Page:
Richard Socarides, who has guest blogged here before, just published a strongly-word op ed in the Wall Street Journal about President Obama’s record on gay rights. Some snippets:
President Obama celebrated Gay Pride Month earlier this week by telling guests at a White House reception that he still favors full equality for gays and lesbians. But despite a steady trickle of small steps Mr. Obama has taken to promote gay rights, on the big issues he is a disappointment.
First and most obviously, Mr. Obama has not made good on his campaign promise to repeal Don’t Ask Don’t Tell, allowing the military to continue stalling. Despite his earlier assertion that leadership was the only thing required to abolish this long-discredited policy, the administration’s efforts have been lackluster.
Earlier this year, the president’s staff indicated privately that they would prefer to wait until after the midterm elections to move forward. Only after it became clear that Congress was going to act without him—and after he was heckled twice at fund raisers by the activist group GetEQUAL—did Mr. Obama step in, and then with a Pentagon-inspired “compromise.”
Attorney General Eric Holder and the Department of Justice not only have chosen to aggressively defend the constitutionality of that law, which bars recognition of same-sex marriages, but Justice Department lawyers actually cite it affirmatively to deny federal employee benefits like health insurance to same-sex couples. Where is the Civil Rights Division, which Mr. Holder has called the “crown jewel” of his department?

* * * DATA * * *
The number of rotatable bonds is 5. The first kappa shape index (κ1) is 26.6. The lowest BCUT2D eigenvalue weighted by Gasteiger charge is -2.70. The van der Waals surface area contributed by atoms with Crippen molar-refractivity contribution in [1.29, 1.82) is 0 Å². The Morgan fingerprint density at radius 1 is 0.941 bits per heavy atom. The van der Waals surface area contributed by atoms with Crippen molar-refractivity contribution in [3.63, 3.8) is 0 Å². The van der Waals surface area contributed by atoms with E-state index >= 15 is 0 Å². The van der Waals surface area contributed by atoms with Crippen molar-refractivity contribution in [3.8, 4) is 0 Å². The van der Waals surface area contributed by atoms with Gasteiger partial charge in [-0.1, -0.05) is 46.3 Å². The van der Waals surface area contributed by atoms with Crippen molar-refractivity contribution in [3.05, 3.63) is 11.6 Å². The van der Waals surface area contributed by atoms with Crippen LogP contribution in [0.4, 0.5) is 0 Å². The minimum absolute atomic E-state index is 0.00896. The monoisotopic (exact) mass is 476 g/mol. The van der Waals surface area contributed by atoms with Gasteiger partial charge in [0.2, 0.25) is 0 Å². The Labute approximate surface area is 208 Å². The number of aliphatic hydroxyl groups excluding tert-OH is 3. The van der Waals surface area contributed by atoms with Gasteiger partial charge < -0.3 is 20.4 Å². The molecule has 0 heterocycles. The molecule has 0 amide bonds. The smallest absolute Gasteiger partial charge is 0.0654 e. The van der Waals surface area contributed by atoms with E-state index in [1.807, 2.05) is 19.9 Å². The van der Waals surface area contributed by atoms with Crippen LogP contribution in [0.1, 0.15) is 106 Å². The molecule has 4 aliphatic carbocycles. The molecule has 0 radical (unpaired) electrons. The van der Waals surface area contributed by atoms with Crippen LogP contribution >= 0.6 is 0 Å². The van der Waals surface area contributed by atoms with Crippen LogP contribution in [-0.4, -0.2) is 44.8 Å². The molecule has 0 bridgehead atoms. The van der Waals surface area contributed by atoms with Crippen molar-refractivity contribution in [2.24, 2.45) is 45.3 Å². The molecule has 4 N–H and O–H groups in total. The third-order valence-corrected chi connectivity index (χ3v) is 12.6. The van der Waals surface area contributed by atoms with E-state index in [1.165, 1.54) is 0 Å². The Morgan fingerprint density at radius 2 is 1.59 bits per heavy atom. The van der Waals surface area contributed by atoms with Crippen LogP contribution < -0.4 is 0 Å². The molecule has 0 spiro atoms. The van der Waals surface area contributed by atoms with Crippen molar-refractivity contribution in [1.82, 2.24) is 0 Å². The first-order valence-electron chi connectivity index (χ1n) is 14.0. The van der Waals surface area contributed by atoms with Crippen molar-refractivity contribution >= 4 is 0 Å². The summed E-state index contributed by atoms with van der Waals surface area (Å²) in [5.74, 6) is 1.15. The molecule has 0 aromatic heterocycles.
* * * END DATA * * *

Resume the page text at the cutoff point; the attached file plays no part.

The absence of a position from the Justice Department in favor of expanding civil rights is as shocking as the absence of a coherent White House policy on gay issues. There is no senior policy person at the White House whose primary responsibility is gay rights. And there is no gay person in Mr. Obama’s inner circle of advisers. That matters when trying to get attention for issues in an already overcrowded agenda, and the result is obvious.
In a telling development, the most significant and aggressive legal effort to promote gay equality today is being led by a conservative, former U.S. Solicitor General Ted Olson. In federal court in San Francisco, together with co-counsel David Boies, he is prosecuting the most comprehensive and sophisticated legal attack on antigay marriage laws in history.
As that case unfolded—the decision will come later this summer—we learned last month that former First Lady Laura Bush supports gay marriage. Add her to the growing list that includes Bill Clinton, Al Gore, Dick Cheney, and Cindy and Meghan McCain.
When Mr. Olson’s case reaches the U.S. Supreme Court in a year or more from now, will Mr. Obama be one of the few left on the wrong side of history? What a bitter irony that would be.